Media Center

If you would like to speak with our staff about smokefree air policy issues, please call our office at 510-841-3032. Our receptionist hours are 9am to 4:30pm Pacific Time.


Latest ANR News Releases & Statements:

Baton Rouge Becomes Louisiana’s 13th Smokefree City!
August 11, 2017

FDA’s regulatory plan is promising, yet seems to favor e-cigarette industry
July 28, 2017

Pleasanton, CA Takes Step Toward Smokefree Multi-Unit Housing Rule
June 21, 2017

LETTER from 51 Health Groups to Health and Human Services (HHS) Secretary Tom Price
May 17, 2017

Statement by Cynthia Hallett on Harrah's New Orleans Revenue Claims
March 23, 2017

Texas Wins Americans for Nonsmokers' Rights Smokefree Indoor Air Challenge Award
March 20, 2017

Smokefree Airlines Protect Generations to Come
February 25, 2017

ANR congratulates Salt Lake City Officials for Smokefree Airport!
February 17, 2017

Americans for Nonsmokers’ Rights Statement on Implementation of HUD Smokefree Rule
February 3, 2017

ANR Congratulates CalPERS on Tobacco Divestment Policy
December 20, 2016

Secondhand emissions from electronic smoking devices are not harmless
Cities, states, businesses should prohibit the use of electronic smoking devices in smokefree spaces
December 8, 2016

Americans for Nonsmokers’ Rights (ANR) Applauds HUD’s Landmark Rule to Ensure All Public Housing Residents Can Breathe Smokefree Air; Rule Falls Short by Ignoring E-Cigarettes
November 30, 2016

SHS and Heart Disease

Secondhand Smoke Increases Heart Risks
A May 2005 study by Barnoya and Glantz, published in the journal Circulation, found that even small amounts of secondhand smoke can cause life-threatening changes to a nonsmokers' circulatory system.

See a full list of Heart Disease/Secondhand Smoke Studies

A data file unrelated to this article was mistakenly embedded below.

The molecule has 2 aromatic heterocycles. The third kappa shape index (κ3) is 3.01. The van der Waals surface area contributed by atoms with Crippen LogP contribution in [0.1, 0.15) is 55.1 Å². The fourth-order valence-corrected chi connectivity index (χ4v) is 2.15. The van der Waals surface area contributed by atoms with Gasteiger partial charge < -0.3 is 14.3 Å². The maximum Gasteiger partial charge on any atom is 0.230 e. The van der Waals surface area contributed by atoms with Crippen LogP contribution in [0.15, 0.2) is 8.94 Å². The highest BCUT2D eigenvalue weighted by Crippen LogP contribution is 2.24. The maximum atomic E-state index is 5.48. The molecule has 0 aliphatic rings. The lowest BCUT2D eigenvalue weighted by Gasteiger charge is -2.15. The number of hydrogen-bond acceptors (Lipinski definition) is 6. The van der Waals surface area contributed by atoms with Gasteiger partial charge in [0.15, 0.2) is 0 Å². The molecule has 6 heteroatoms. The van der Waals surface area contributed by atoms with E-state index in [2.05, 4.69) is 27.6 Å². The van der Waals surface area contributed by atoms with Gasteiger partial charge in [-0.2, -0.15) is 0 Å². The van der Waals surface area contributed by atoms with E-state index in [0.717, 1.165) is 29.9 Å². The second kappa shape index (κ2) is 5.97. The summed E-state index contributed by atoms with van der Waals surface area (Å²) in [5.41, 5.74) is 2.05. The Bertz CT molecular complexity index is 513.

Overview of ANR and Smokefree Air

Americans for Nonsmokers' Rights is the leading national organization working in support of smokefree indoor workplaces and public places. We maintain a variety of lists and maps on smokefree activity around the country. The lists above, in the Related Topics box, are some that are often used by media. Please call us if you have questions.

Across the United States, 22,661 municipalities, representing 81.6% of the US population, are covered by a 100% smokefree provision in non-hospitality workplaces, and/or restaurants, and/or bars, by either a state, commonwealth, territorial, or local law. However, only 58.4% of Americans are fully protected by a local or state law requiring workplaces, AND restaurants, AND bars to be smokefree. Those numbers are continually increasing as people learn about the health hazards of secondhand smoke and take action to protect their community's citizens, employees, and visitors.

Hospitality industry and casino workers still have the lowest level of smokefree protections and have the highest cancer rate of any occupational sector in America. This is largely due to the continued efforts of the tobacco companies to enable product consumption in these social venues and to maintain the social acceptability of smoking.